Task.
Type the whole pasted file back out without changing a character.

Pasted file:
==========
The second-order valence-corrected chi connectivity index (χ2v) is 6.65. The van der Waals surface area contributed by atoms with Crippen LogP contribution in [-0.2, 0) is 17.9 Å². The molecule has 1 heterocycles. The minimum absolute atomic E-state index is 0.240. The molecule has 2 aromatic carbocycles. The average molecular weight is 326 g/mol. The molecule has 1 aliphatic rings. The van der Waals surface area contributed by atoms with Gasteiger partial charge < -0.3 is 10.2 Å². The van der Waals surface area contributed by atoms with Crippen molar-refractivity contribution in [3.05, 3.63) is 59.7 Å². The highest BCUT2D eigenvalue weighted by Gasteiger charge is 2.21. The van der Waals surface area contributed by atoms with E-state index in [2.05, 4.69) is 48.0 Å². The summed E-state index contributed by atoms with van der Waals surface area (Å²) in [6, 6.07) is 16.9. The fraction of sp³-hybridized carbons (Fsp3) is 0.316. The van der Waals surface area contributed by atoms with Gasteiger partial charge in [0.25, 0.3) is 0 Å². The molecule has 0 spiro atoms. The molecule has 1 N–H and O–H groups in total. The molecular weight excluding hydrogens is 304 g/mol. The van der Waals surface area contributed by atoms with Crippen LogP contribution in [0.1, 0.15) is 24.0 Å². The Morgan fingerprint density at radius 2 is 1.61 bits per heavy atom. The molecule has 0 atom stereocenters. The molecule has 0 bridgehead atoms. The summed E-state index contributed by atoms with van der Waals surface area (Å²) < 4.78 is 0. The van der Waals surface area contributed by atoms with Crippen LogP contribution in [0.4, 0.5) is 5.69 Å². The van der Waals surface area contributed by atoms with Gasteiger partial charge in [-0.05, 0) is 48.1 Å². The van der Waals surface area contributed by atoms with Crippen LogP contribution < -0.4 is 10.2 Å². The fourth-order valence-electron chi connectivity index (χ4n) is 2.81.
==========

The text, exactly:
The second-order valence-corrected chi connectivity index (χ2v) is 6.65. The van der Waals surface area contributed by atoms with Crippen LogP contribution in [-0.2, 0) is 17.9 Å². The molecule has 1 heterocycles. The minimum absolute atomic E-state index is 0.240. The molecule has 2 aromatic carbocycles. The average molecular weight is 326 g/mol. The molecule has 1 aliphatic rings. The van der Waals surface area contributed by atoms with Gasteiger partial charge < -0.3 is 10.2 Å². The van der Waals surface area contributed by atoms with Crippen molar-refractivity contribution in [3.05, 3.63) is 59.7 Å². The highest BCUT2D eigenvalue weighted by Gasteiger charge is 2.21. The van der Waals surface area contributed by atoms with E-state index in [2.05, 4.69) is 48.0 Å². The summed E-state index contributed by atoms with van der Waals surface area (Å²) in [6, 6.07) is 16.9. The fraction of sp³-hybridized carbons (Fsp3) is 0.316. The van der Waals surface area contributed by atoms with Gasteiger partial charge in [0.25, 0.3) is 0 Å². The molecule has 0 spiro atoms. The molecule has 1 N–H and O–H groups in total. The molecular weight excluding hydrogens is 304 g/mol. The van der Waals surface area contributed by atoms with Crippen LogP contribution in [0.1, 0.15) is 24.0 Å². The Morgan fingerprint density at radius 2 is 1.61 bits per heavy atom. The molecule has 0 atom stereocenters. The molecule has 0 bridgehead atoms. The summed E-state index contributed by atoms with van der Waals surface area (Å²) < 4.78 is 0. The van der Waals surface area contributed by atoms with Crippen LogP contribution in [0.4, 0.5) is 5.69 Å². The van der Waals surface area contributed by atoms with Gasteiger partial charge in [-0.05, 0) is 48.1 Å². The van der Waals surface area contributed by atoms with Crippen LogP contribution < -0.4 is 10.2 Å². The fourth-order valence-electron chi connectivity index (χ4n) is 2.81.